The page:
There is no specific test for diagnosing costochondritis. The patient’s medical history and a physical exam are the mainstays of diagnosis. So, if the onset of your chest pain or costochondritis was following a traumatic event, an impact or lifting heavy weights in the gym, someone barging into you or after weeks of intense study for exams sitting with poor posture in bed or scrunched up on the sofa, then the likelihood is it’s mechanical or postural and you don’t need the intense barrage of extremely expensive, time consuming and worrying tests and investigations which are commonly done, regardless of the logical and extremely likely physical nature of the diagnosis.
The doctor will press on your chest to reproduce tenderness over the affected rib joints, usually over the fourth to sixth ribs in costochondritis, and over the second to third ribs in Tietze syndrome. In costochondritis with unknown causes, there is no apparent swelling of the costochondral joints, although there is swelling and tenderness of the rib-cartilage junctions in Tietze syndrome. Some doctors use the terms costochondritis and Tietze syndrome interchangeably but Tietze syndrome has a sudden onset without any preceding respiratory illness or any history of minor trauma and there is frequently radiation of pain to arms and shoulders, as well as pain and tenderness associated with swelling at the point that hurts.
Tests are sometimes needed to rule out other conditions that have similar symptoms but are more worrying, like heart disease. So if you’re overweight, inactive and diabetic, your blood pressure is high, your diet is designed to make you ill and you take a lot of medication, then heart disease is a clear possibility and needs to be investigated.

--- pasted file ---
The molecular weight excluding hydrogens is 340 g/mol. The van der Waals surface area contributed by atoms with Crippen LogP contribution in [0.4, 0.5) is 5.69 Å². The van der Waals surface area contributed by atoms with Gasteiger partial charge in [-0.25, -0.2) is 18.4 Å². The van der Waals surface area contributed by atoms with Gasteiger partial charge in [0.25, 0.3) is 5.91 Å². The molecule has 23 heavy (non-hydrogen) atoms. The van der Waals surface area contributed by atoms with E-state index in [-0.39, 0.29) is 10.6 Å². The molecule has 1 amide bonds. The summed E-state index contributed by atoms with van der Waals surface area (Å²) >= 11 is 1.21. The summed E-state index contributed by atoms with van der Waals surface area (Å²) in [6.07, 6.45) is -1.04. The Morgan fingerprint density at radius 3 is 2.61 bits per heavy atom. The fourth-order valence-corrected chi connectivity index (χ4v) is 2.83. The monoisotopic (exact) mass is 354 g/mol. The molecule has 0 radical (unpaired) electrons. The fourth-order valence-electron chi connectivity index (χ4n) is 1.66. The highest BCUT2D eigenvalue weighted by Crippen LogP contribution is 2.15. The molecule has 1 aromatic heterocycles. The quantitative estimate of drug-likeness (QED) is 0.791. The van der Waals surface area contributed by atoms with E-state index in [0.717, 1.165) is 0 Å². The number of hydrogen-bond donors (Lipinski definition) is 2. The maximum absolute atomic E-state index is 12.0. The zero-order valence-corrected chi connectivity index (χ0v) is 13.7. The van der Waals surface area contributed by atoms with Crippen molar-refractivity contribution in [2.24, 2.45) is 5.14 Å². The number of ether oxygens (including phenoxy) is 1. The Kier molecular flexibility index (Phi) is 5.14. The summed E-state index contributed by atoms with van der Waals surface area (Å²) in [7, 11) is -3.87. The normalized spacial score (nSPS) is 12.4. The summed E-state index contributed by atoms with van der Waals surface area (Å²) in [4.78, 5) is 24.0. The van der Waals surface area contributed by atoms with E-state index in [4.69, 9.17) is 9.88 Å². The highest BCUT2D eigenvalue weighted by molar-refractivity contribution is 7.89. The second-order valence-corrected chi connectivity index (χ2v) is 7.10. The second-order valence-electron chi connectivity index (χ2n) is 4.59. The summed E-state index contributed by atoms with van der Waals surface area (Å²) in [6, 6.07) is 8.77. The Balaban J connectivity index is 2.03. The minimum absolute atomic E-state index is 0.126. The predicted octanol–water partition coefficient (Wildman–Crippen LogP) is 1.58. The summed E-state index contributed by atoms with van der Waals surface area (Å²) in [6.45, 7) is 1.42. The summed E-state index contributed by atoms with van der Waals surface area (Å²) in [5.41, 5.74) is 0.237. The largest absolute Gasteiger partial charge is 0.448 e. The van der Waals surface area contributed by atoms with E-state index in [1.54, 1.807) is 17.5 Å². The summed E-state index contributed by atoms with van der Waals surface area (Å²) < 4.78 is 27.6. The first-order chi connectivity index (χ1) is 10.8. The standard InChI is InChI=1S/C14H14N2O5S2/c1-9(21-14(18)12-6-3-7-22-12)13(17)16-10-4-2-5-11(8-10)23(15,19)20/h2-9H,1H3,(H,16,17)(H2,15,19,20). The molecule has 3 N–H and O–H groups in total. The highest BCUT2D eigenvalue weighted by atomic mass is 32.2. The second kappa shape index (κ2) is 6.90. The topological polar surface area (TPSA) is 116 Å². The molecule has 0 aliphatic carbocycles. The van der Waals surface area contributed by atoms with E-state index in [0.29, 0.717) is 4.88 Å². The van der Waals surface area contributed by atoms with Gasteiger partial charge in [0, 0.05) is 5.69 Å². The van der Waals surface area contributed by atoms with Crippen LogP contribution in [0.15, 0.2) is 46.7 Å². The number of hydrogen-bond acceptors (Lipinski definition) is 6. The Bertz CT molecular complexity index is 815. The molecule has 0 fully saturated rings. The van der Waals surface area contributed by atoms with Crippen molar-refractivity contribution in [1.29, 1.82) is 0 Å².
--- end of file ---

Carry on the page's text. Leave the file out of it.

Blood tests and a standard chest X-ray are usually not helpful in diagnosing costochondritis.
However, after sternum surgery, or for people at risk for heart disease, doctors will be more likely to do tests if you have chest pain and possible costochondritis to be certain you do not have any infection or other serious medical problems.
To determine if infection is the cause of chest pain, doctors will:
Look for signs of infection such as redness, swelling, pus, and drainage at the site of surgery
Order a more sophisticated imaging study of the chest called a gallium scan, which will show increased uptake of the radioactive material gallium in an area of infection
Check the white blood cell count to see if it is elevated, a sign of infection
Order a chest X-ray if pneumonia is a suspected cause of chest pain
Order an ECG and other tests if a heart problem is suspected
Costochondritis is a less common cause of chest pain in adults but occurs fairly frequently in people who have had chest drains or cardiac surgery. The diagnosis can only be reached after excluding more serious causes of chest pain that are related to the heart and lungs. The appropriate studies, such as ECG, chest X-rays, blood test for heart damage, and other studies will be done as indicated. Any chest pain in adults is taken seriously and not ignored. If you are concerned, consult your doctor.
Source : NHS